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What type of music do you play?

Discussion in 'Miscellaneous [DB]' started by billengelman, Jul 10, 2005.

  1. I'm sure it's been done here many times before, but what kind of music do you play on your double bass? Seems most players are Jazz enthusiasts, some bluegrass and some classical. Maybe a gospel thing, or what? Right now I'm filling in for a few bands, one is a very mellow christian bluegrass and the other plays classic rock done in more or less a bluegrass style. Sounds weird, but people love it. What else is out there?
  2. Tbeers


    Mar 27, 2005
    Chicago, IL
    I play jazz, classical, and this month for the first time I am playing in the pit orchestra for a musical. So it's been a new experience... very corny music with the same stereotypical bass lines. You know, a lot of 1 5 1 5 1 5.
  3. Aaron Saunders

    Aaron Saunders

    Apr 27, 2002
    Yeah...only by the third five, you'll have had 3 or 4 key changes ;).

    I'm...aspiring to jazz. I've started playing (improvising) my first coherent, smooth, in time, in tune walking lines in the few days. Soloing is still...a while off. I take jazz lessons for BG, and my DB lessons are all classical with a local symphony player (who also plays jazz very well, but our lessons are focused on classical.) I decided I wanted classical lessons because I wanted that kind of discipline -- and classical teachers really bludgeon intonation and other fundamentals into you! That said, I've actually grown to really love the sound and feel of bowing, and I practice classical a little too much in comparison to jazz. I say "too much" because before the last two weeks, I haven't been dedicating enough time to jazz, considering I want to be going to McGill University with a major in Jazz Performance and my audition is in Spring 06. All the same, I'm auditioning for the Kingston Youth Symphony in September.

    To be entirely honest, I wouldn't mind a bit of bluegrass, I love the sound of a good banjo player. This year, the school's doing its musical again (it's an every 2nd year thing,) so this will be my third time involved with one -- first was in grade 9 as being IN the show (chorus member, kaloo-kalay,) second was in grade 11 as the co-technical director and production manager (lighting director, specifically -- we've got very swank theatre equipment.) I'll be in the pit band this year. By then (rehearsals for us will start in late March/early April) my reading chops should be great.
  4. Bobby King

    Bobby King Supporting Member

    May 3, 2005
    Nashville, TN
    I live in Nashville, TN, and do a pretty wide variety of music on upright. I've done shows like "Always, Patsy Cline" which is in the old Bob Moore/Owen Bradley pop/country style. I just did "My Way, A Tribute To Frank Sinatra" which was lots of medleys of standards, etc. I got in a little arco on things like "My Funny Valentine" too. I do an Elvis tribute show :bassist: and the first half is all on upright -- the Sun and RCA things -- "Don't Be Cruel", "That's All Right Mama", etc., I do a little slapping. Nashville actually is developing a decent jazz scene. I'm not a real great hard-core jazzer but I try to sit in and improve when I can, I do jazz gigs with singers and weddings and such, though. Also, a few years ago I began studying some arco and have played in a community orchestra. I do a fair amount of studio work, mostly demos and indie CDs. I play more electric on sessions but sometimes I'll play upright on a bluegrass, swing or country tune. I've been working on a CD for country/blues artist T. Graham Brown and we've been doing stuff in the vein of Ray Charles, Charles Brown, Etta James and so forth. Blues-based upright things. I love that kind of stuff!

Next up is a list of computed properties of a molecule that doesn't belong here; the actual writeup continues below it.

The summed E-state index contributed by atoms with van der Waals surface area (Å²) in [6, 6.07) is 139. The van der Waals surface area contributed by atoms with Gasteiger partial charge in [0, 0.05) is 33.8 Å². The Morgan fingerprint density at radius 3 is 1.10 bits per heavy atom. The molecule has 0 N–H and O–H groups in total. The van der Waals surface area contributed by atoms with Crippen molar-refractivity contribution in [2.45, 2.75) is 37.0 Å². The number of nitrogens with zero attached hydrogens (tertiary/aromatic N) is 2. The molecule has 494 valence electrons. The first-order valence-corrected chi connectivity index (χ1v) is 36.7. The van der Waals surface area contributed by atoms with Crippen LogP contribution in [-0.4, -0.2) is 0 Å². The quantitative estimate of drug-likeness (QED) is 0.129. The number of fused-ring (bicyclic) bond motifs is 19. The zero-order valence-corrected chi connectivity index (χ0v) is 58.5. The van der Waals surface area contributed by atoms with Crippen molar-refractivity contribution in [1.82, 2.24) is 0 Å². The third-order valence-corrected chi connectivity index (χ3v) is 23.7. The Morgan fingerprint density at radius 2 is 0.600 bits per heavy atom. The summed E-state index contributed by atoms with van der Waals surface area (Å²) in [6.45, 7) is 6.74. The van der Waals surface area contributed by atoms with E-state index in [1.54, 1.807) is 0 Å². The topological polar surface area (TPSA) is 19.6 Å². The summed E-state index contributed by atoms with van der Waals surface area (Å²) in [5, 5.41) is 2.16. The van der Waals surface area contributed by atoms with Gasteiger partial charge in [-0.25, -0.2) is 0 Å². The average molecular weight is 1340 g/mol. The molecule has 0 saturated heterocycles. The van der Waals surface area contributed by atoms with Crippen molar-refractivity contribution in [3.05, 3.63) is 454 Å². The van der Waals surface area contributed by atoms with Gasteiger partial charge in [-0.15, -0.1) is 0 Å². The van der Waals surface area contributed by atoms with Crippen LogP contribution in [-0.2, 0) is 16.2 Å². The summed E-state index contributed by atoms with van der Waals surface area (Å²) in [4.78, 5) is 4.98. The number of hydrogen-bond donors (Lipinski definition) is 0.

I really love the variety, my only problem is my string setup. For Patsy, Elvis and bluegrass, a real gut setup is best. For the jazz and theatre things, a good steel, pizz string is ideal. And when I'm really working on the arco, I love a true orchestral string. So I experiment with hybrids a lot. I'm using Innovations right now and they've been working well for most all of my stuff. Once in a while I put the real gut back on.

    I also have a teenage son who's really getting good on upright! He's only 16 but he's totally into Coltrane, Sonny Rollins, Miles Davis. He loves Paul Chambers and Ray Brown. Kid's got good taste! I wonder where he gets it from? :D
  5. pklima

    pklima Commercial User

    May 2, 2003
    Kraków, Polska
    Karoryfer Samples
    Folk, metal and church hymns. How's that for variety? I'm not a real jazz or classical musician but I can sort of look like one when needed. I've also never played bluegrass, though I've played with old-time fiddlers a few times.
  6. Aaron Saunders

    Aaron Saunders

    Apr 27, 2002
    This is something that slightly concerns me, given my probable future situation. I've got Spiro reds right now and love the sound. Problem is, they sound pretty out of place in orchestral and bluegrass, so...I dunno. *sigh* The last thing I want is to compromise my jazz sound so I can do other things in addition to that, but speaking in terms of practicality, I'll probably end up having to anyway.
  7. Bobby King

    Bobby King Supporting Member

    May 3, 2005
    Nashville, TN
    I had two basses for a while but my son bought (at the world's best price :) ) my Strunal Hybrid. Actually, I prefer playing just the one bass because my 1930's King bass is 43 1/2 scale and the Strunal is 42". A bit of advice for anyone contemplating getting a second bass: get one with the same string scale (mensure) as the one you're used to. Maybe some more experienced players can adapt quickly but when I'd practice on one and then switch to the other, my intonation would suffer. But it is nice to have another bass that you can set up differently, string-wise.

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